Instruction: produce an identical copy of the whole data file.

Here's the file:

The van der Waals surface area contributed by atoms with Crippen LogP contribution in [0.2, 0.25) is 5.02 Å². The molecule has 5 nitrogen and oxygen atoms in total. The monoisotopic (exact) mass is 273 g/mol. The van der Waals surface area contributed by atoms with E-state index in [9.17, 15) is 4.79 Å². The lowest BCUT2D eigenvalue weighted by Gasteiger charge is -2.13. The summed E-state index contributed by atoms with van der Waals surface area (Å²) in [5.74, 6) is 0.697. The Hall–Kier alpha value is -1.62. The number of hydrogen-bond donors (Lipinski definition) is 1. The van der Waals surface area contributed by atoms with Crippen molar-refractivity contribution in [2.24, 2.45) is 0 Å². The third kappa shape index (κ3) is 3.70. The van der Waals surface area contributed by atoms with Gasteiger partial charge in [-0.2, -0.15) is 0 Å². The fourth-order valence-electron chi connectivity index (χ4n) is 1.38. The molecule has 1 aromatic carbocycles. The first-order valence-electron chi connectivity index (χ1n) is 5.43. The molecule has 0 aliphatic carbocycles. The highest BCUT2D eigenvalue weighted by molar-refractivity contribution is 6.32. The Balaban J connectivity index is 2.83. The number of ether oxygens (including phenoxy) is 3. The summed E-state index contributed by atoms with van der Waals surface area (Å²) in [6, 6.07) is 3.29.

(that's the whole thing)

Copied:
The van der Waals surface area contributed by atoms with Crippen LogP contribution in [0.2, 0.25) is 5.02 Å². The molecule has 5 nitrogen and oxygen atoms in total. The monoisotopic (exact) mass is 273 g/mol. The van der Waals surface area contributed by atoms with E-state index in [9.17, 15) is 4.79 Å². The lowest BCUT2D eigenvalue weighted by Gasteiger charge is -2.13. The summed E-state index contributed by atoms with van der Waals surface area (Å²) in [5.74, 6) is 0.697. The Hall–Kier alpha value is -1.62. The number of hydrogen-bond donors (Lipinski definition) is 1. The van der Waals surface area contributed by atoms with Crippen molar-refractivity contribution in [2.24, 2.45) is 0 Å². The third kappa shape index (κ3) is 3.70. The van der Waals surface area contributed by atoms with Gasteiger partial charge in [-0.2, -0.15) is 0 Å². The fourth-order valence-electron chi connectivity index (χ4n) is 1.38. The molecule has 1 aromatic carbocycles. The first-order valence-electron chi connectivity index (χ1n) is 5.43. The molecule has 0 aliphatic carbocycles. The highest BCUT2D eigenvalue weighted by molar-refractivity contribution is 6.32. The Balaban J connectivity index is 2.83. The number of ether oxygens (including phenoxy) is 3. The summed E-state index contributed by atoms with van der Waals surface area (Å²) in [6, 6.07) is 3.29.